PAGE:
The Code was meant to evolve; it was thoroughly revised in 1914, 1915, and 1924, and an amendment prohibiting “horseback appraisals”—what we would now call drive-by appraisals—was added in 1928. After 1928, however, the Code was declared “complete” and not touched again for more than 20 years. A 1948 member survey found the Code was outdated and no longer the source of pride, so the newly formed Professional Standards Committee set about bringing it up to date. But efforts to enact the proposed revisions were put on hold when the federal government brought an antitrust action against NAR. At issue was Article 9, which required REALTORS® to follow their board’s published commissions and fees. NAR said the provision protected consumers from paying unfair and arbitrary rates, but the Justice Department called the rate setting anticompetitive. The case reached the U.S. Supreme Court, which, in 1950, declared that Article 9 was illegal. It was removed from the Code, but attempts to bring the remaining articles up-to-date were rejected. In 1955, the Professional Standards Committee tried again. This time the revisions passed.
Inspirational and Aspirational
“Under all is the land” is a familiar phrase. It’s the opening of the Code’s preamble, which sets forth the social responsibilities of the association and its members. The famous introduction, written by A. H. Barnhisel of Tacoma, Wash., was added in 1924. In 1955, the language was modernized, but REALTORS® were unhappy with the changes, and in 1961 members reverted to the earlier language “because of its superior phrasing.” No further attempts were made to alter the preamble until 1994.
Winding Path to Equal Opportunity
Today, the Code is renowned for its progressive attitude toward equal opportunity and fair housing, surpassing the federal government’s own laws prohibiting discrimination against various protected classes. But it took many years for the Code to reach its current level of openness, and for several decades it was widely criticized for being discriminatory. The original Code didn’t address topics of nationality or skin color, but a 1924 addition—the infamous Article 34—stated that members “should never be instrumental in introducing into a neighborhood a character of property or occupancy, members of any race or nationality, or any individuals whose presence will clearly be detrimental to property values in that neighborhood.” As explained in 1965 by Eugene Conser, NAR’s executive vice president from 1955 to 1970, this provision “reflected the then widely accepted policy of ‘separate but equal,’ ” established under the Supreme Court’s Plessy v. Ferguson decision of 1896. Conser cited another Supreme Court ruling, 1947’s landmark Shelley v. Kraemer, as the beginning of the end of Article 34. That decision struck down states’ rights to enforce restrictive covenants—in this case, an agreement among neighbors to bar real estate sales to African Americans and Asians. It led the association in 1950 to remove all references to “race or nationality,” but the full article wasn’t removed until later. The Code underwent a complete revision in 1974, when a new provision—Article 10— brought it in line with federal fair housing and employment law; a 1989 revision factored in 1988 amendments to the federal Fair Housing Act; and in 2010, REALTORS® moved beyond federal rules, adding a requirement for equal service and employment opportunity regardless of sexual orientation.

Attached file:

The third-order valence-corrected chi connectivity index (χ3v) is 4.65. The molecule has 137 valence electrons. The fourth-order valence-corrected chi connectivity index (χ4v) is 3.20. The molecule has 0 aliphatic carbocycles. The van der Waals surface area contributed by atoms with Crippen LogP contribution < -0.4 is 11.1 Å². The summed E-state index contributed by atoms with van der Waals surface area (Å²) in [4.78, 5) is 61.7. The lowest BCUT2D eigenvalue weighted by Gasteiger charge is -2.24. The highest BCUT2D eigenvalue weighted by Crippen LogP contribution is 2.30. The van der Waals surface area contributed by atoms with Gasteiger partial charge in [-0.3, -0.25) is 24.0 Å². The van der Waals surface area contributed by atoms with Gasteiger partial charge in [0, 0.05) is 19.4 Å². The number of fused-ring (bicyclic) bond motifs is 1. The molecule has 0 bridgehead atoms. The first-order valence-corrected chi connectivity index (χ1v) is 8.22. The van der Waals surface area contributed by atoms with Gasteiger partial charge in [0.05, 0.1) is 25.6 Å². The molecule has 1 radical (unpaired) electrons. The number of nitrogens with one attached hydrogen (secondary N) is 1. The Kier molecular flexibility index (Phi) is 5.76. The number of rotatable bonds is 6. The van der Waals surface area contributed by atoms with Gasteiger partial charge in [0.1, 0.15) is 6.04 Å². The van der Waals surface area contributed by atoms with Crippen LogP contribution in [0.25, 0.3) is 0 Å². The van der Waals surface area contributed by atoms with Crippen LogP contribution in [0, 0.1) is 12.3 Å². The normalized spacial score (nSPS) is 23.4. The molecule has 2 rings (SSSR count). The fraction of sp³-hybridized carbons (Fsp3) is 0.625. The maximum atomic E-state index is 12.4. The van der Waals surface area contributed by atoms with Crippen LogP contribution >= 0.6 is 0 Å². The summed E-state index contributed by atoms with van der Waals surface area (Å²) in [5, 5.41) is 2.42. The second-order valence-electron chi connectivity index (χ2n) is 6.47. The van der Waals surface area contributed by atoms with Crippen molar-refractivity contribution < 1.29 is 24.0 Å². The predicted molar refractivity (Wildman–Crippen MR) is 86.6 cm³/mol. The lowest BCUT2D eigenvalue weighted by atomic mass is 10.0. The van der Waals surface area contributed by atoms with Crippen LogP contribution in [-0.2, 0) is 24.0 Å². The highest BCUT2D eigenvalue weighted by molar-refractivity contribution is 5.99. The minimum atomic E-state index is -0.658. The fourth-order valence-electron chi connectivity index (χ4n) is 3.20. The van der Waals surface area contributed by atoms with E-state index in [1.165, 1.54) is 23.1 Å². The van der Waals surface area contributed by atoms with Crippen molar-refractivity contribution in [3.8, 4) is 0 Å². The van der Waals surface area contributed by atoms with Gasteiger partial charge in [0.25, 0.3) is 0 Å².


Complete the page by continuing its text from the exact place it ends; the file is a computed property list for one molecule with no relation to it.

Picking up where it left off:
Hear Them Roar
The 1913 Code followed the convention of using male pronouns and other gender-specific language. For example, the first rule under “Duties to Fellow Brokers” read: “An agent should respect the listings of his brother agent, and cooperate with him to sell.” At the time, women comprised only a tiny fraction of REALTORS®. It wasn’t until 1989—when 52 percent of members were women—that gender-neutral phrasing was introduced.